New Order’s new song, ‘Be A Rebel’, helps to give dance music a purpose in 2020

There are no surprises here, but the band's first original material in five years exudes a sunny disposition that confirms the genre's necessity in the Covid era

The role of dance music while club doors are bolted shut has been a persistent question in 2020 – and taking stock of many of the year’s best releases (from India Jordan’s excellent ‘For You’ EP to nightlife-flavoured pop records from Dua Lipa and Lady Gaga) it often feels like a bittersweet balm for a time of extreme and disjointed weirdness.

Accordingly, New Order’s Bernard Sumner has billed the influential group’s first release in five years as being prompted by these same “tough times” – and despite the fact that ‘Be A Rebel’ was originally a leftover that didn’t make the cut for for 2015’s ‘Music Complete’, its message feels strangely prescient now. “This world can be a dangerous place, but it’s all we got,” Sumner sings atop swooning hums of synthesised string, “and it’s quite a lot”. Melodically, it’s relentlessly chipper and upbeat; lending proceedings a certain hopefulness.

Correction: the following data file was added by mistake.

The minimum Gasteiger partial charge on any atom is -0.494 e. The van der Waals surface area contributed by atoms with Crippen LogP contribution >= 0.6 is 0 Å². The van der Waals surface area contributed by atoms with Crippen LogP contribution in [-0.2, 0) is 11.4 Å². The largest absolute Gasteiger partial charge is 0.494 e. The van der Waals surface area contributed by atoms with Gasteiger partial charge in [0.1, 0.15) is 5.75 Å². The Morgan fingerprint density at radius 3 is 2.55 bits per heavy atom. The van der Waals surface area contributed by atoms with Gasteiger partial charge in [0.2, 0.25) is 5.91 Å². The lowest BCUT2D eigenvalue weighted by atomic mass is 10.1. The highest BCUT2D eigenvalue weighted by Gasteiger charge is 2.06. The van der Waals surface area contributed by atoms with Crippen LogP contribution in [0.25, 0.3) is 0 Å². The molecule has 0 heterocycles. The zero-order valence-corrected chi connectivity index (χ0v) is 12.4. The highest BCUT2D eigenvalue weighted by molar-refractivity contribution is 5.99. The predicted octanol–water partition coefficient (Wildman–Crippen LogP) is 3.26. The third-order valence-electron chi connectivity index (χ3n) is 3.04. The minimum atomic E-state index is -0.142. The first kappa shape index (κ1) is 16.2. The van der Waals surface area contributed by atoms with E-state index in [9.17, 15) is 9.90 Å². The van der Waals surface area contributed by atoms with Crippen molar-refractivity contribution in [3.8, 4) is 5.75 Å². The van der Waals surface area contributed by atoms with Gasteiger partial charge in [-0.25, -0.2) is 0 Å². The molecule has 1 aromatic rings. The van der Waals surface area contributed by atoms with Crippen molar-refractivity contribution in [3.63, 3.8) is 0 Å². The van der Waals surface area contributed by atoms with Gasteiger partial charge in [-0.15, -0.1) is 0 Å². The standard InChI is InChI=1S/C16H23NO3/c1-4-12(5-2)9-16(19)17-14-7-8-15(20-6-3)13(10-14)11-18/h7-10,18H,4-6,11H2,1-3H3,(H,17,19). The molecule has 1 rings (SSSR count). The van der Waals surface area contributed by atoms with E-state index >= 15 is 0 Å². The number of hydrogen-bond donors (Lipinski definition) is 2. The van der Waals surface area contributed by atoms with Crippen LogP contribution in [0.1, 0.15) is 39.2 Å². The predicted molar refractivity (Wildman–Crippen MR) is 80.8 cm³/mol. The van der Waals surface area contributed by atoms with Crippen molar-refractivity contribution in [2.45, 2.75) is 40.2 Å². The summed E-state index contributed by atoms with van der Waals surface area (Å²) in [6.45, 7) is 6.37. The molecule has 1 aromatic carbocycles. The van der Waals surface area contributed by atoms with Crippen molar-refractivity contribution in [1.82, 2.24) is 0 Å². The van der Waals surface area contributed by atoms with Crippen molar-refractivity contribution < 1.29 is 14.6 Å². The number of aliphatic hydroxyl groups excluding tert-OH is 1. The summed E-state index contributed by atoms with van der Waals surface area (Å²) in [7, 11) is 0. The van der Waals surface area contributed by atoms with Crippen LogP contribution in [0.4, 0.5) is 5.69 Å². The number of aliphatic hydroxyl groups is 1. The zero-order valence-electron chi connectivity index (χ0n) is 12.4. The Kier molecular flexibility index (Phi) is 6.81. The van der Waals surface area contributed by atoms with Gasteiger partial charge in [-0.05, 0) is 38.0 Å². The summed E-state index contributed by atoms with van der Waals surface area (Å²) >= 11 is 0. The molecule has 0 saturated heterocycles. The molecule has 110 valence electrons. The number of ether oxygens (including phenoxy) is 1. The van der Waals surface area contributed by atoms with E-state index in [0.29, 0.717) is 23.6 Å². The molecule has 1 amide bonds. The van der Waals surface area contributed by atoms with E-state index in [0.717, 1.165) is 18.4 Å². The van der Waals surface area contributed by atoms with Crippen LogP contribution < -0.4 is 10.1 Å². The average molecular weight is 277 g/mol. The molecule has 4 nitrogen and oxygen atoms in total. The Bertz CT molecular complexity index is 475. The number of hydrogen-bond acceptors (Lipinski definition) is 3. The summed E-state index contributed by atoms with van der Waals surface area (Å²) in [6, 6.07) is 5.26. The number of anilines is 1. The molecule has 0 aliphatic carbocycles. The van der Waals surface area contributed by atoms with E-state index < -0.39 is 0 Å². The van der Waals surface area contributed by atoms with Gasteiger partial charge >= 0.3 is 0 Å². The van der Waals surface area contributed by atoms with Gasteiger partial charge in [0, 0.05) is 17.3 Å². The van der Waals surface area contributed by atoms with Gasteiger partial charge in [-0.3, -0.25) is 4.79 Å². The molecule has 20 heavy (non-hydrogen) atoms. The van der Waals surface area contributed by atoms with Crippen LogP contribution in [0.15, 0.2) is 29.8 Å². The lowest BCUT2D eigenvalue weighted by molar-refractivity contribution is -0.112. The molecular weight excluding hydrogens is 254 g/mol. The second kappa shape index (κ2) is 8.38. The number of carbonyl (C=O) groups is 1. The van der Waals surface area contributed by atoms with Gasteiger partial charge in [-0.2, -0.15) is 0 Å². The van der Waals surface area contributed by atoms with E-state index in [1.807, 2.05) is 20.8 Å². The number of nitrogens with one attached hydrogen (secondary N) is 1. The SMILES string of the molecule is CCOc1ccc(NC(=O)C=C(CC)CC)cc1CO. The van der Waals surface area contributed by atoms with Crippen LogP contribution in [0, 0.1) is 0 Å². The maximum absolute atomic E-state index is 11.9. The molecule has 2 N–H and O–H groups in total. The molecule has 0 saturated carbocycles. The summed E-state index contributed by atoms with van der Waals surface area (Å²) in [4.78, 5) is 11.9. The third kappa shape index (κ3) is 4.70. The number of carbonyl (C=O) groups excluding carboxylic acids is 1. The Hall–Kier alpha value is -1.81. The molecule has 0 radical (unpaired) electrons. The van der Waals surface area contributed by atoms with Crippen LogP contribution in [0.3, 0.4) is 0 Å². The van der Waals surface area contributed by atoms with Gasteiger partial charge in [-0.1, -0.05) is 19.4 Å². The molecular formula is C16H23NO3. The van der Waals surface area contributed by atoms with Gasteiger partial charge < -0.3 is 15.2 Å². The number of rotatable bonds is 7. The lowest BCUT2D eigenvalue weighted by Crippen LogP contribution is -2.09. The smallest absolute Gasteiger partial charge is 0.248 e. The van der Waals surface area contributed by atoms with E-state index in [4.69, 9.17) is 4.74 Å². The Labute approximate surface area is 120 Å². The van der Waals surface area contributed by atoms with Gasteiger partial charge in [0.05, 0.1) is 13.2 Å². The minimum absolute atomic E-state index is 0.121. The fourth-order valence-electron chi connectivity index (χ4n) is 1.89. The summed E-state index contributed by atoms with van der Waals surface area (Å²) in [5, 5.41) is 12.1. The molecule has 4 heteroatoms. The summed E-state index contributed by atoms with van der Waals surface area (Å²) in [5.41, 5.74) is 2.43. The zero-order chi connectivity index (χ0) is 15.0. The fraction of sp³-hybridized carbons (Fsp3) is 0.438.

Instead of invoking classic New Order, ‘Be A Rebel’ feels like it could be a track from Sumner’s side-project with The SmithsJohnny Marr – it occupies similar sonic territory to Electronic’s past collaborations with Pet Shop Boys, while also pulling out lighter-footed threads from ‘Music Complete’. At times, it also feels lacking in the vaguely brutal post-punk thrust that New Order command so expertly on their greatest work; take as a golden standard the way that ‘Your Silent Face’ (from 1983’s ‘Power Corruption and Lies’) soars to orchestral heaven while also clobbering the listener with a stuttering great pulse of synth.

According to drummer Stephen Morris, ‘Be A Rebel’ is a stand-alone track for now. ”It’s just a one-off at the minute,” he recently told NME. “We thought we’d start with one and then see how it goes.” And the result is a rock-solid – if not especially revolutionary – slice of New Order occupying the dreamier end of the spectrum.